Charles Wright Wills.

Army life of an Illinois soldier, including a day by day record of Sherman's march to the sea; letters and diary of the late Charles W. Wills, private and sergeant 8th Illinois Infantry; lieutenant and battalion adjutant 7th Illinois Cavalry; captain, major and lieutenant colonel 103rd Illinois Infa online

. (page 18 of 31)
Online LibraryCharles Wright WillsArmy life of an Illinois soldier, including a day by day record of Sherman's march to the sea; letters and diary of the late Charles W. Wills, private and sergeant 8th Illinois Infantry; lieutenant and battalion adjutant 7th Illinois Cavalry; captain, major and lieutenant colonel 103rd Illinois Infa → online text (page 18 of 31)
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you? Don't let's think of that at all. I start for Chatta-
nooga in the morning to get my team and things. It is
six weeks since I have had a change of clothes from my
valise. Borrowed a shirt from a woman once and got mine

Greasy Cove, Jackson Co., Ala., December 19, 1863.
On examination of my pockets this morning, I find a
letter I wrote you a week since. Will mail it this morning
and tell you the late news in another dispatch. You notice
we have again changed our camp, and you'll probably ad-
mire the classic names they have given these beautiful
valleys. I was at Stephenson and Bridgeport a few days
since for our camp and garrison equipage, and was just
starting back with it when I heard that our detachment
was ordered to report to the rest of the brigade at their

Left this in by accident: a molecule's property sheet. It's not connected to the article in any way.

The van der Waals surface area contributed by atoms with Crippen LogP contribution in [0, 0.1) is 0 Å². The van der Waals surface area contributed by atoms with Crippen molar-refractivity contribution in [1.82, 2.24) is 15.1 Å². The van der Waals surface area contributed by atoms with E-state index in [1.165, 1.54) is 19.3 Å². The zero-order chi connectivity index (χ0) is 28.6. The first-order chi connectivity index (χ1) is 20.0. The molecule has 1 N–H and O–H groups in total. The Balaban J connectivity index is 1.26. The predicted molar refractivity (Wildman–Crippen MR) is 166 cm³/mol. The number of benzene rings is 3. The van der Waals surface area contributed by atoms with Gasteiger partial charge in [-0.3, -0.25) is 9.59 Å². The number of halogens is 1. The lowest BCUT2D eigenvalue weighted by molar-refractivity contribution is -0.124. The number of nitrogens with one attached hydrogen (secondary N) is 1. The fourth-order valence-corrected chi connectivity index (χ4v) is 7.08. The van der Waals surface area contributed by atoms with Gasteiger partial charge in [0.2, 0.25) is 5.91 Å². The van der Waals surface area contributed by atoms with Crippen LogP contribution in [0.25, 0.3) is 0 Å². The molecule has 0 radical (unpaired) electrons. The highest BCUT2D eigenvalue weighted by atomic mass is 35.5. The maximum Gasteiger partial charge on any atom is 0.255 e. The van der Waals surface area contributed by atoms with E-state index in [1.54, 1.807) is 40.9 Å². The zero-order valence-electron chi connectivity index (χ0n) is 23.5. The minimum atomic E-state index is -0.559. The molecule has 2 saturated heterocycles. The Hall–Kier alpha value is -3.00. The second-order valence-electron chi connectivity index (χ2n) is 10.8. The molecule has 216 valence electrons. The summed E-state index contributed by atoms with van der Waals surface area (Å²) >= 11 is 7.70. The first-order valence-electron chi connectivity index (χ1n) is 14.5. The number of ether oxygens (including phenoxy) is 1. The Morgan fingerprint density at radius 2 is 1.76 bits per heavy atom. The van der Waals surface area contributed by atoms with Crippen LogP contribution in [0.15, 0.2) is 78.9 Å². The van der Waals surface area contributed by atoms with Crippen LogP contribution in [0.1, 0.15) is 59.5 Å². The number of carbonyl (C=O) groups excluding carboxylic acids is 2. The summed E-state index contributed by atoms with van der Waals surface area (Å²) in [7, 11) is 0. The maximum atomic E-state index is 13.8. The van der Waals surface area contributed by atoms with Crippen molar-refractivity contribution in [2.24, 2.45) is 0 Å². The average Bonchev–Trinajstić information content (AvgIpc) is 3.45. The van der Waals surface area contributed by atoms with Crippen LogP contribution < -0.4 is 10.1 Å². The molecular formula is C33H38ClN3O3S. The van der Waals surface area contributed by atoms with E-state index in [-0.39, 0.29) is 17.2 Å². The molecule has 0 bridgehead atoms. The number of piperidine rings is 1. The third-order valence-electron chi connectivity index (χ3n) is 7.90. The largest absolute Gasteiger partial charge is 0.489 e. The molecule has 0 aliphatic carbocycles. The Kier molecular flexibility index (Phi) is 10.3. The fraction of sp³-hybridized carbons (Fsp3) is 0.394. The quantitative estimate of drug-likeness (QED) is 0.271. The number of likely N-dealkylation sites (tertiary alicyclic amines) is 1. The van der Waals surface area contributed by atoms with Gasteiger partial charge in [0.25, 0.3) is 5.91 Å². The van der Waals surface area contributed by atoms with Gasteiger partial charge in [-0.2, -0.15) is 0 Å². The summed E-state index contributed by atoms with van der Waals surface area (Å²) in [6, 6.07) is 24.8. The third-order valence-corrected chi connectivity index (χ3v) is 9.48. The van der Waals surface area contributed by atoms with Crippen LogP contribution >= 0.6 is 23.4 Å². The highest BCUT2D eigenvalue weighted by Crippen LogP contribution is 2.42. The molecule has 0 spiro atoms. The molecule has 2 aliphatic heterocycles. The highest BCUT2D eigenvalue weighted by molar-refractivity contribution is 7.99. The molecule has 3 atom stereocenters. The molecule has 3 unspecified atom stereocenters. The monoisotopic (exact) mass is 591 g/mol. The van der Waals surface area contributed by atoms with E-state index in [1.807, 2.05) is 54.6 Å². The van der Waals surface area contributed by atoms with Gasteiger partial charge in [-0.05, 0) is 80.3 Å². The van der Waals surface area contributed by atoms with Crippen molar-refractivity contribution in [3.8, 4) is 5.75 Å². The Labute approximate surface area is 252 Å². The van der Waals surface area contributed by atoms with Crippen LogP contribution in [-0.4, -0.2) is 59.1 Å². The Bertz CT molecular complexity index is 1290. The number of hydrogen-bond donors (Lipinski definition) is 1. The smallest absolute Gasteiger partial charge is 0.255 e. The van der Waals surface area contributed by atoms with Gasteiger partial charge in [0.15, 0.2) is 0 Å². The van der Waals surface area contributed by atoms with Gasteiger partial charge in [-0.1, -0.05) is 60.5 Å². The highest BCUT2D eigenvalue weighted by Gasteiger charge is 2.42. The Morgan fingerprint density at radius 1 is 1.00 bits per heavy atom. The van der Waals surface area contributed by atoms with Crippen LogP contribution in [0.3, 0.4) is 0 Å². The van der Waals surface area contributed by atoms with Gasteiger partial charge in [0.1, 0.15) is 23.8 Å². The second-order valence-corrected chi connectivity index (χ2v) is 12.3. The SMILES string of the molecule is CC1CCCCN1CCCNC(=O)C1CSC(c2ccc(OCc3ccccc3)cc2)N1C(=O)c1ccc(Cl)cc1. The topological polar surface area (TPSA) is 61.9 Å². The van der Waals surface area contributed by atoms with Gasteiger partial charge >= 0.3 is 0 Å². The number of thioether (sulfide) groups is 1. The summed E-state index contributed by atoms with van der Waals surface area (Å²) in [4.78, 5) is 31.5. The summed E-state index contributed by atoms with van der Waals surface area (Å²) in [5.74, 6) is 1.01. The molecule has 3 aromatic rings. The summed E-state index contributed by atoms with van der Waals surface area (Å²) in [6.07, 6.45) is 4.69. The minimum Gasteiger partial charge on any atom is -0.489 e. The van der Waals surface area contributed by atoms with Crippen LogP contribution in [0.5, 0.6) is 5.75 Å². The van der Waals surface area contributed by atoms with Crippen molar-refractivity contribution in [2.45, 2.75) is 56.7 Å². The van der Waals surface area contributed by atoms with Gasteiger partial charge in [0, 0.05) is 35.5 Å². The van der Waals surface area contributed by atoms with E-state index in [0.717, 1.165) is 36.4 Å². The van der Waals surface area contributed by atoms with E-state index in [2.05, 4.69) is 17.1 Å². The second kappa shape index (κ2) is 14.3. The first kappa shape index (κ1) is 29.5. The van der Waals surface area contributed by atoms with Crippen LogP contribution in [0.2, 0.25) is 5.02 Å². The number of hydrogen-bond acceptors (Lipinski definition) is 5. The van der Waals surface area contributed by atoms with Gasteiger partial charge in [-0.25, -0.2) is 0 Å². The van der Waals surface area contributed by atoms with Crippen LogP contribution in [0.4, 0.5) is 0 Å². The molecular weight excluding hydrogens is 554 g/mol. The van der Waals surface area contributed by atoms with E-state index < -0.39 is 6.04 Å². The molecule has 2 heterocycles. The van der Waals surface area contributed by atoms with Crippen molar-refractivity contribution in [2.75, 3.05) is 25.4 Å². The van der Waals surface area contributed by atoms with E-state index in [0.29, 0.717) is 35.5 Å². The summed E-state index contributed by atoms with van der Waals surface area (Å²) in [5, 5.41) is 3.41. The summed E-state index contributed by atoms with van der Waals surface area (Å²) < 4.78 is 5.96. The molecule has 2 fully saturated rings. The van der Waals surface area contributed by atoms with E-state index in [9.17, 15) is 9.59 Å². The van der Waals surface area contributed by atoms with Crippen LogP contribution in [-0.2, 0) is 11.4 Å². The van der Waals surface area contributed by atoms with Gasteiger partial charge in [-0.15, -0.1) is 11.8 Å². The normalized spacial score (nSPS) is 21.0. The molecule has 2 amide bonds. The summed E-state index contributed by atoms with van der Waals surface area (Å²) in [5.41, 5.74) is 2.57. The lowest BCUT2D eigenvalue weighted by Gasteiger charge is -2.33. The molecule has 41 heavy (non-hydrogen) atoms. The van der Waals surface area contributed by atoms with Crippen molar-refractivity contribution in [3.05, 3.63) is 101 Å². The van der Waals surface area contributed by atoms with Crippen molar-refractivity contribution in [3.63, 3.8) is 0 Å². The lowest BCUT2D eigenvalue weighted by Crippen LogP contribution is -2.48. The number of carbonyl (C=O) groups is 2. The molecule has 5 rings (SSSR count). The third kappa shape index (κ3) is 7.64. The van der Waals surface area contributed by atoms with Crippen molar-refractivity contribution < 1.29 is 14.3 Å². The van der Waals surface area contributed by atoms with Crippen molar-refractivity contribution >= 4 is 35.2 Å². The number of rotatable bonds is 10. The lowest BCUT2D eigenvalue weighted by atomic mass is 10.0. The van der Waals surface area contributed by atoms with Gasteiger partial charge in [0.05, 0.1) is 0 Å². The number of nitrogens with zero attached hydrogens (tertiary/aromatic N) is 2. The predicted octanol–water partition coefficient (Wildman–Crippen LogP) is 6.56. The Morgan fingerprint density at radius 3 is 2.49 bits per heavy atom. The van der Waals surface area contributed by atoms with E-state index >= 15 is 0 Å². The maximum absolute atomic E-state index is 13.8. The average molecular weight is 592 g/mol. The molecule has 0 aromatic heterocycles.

camp at Athens, Tenn., 40 miles beyond Chattanooga. So
I left my traps and came back to move. We will start as
soon as our parties get in from scouting. The last party
that went out and returned was some 200 strong. Dor-
ranee had 20 men from our detachment. They brought in
a splendid lot of horses, but had to go 75 miles for them.
The guerrillas killed one man of the party, (46th Ohio)
and captured a number, maybe 15. Picked them up one,
two or three at a time. Dorrance was captured and pa-
roled by some of Forrest's men. He was pretty well
treated, but the parole amounts to nothing. They took
nearly all of his money, his arms, spurs, horse, etc. He
was the only one of my men captured. It is confounded
cold lately and I haven't been real dry for three days. We
have to swim creeks to go anywhere, and there is so much
brush and drift in these streams that a horse will always
get tangled and souse a fellow. I swam a horse across


a creek yesterday, and he went over on his hind legs stand-
ing straight up. I never saw such a brute. Rumor says
we will be dismounted and go with the corps to Mobile.
But the most probable story is that we are going into camp
at Athens for the winter. Would much rather go to Mo-
bile but think that we can't be spared from here.

Near Larkinsville, Ala., December 29, 1863.
We have had some busy times since my last. Foraging
for horses, looking for something to eat, and trying to obey
a host of contradictory orders, has kept us in the saddle
almost constantly. I believe I wrote you about Dorrance's
going over to Elk river, Tenn. for horses and getting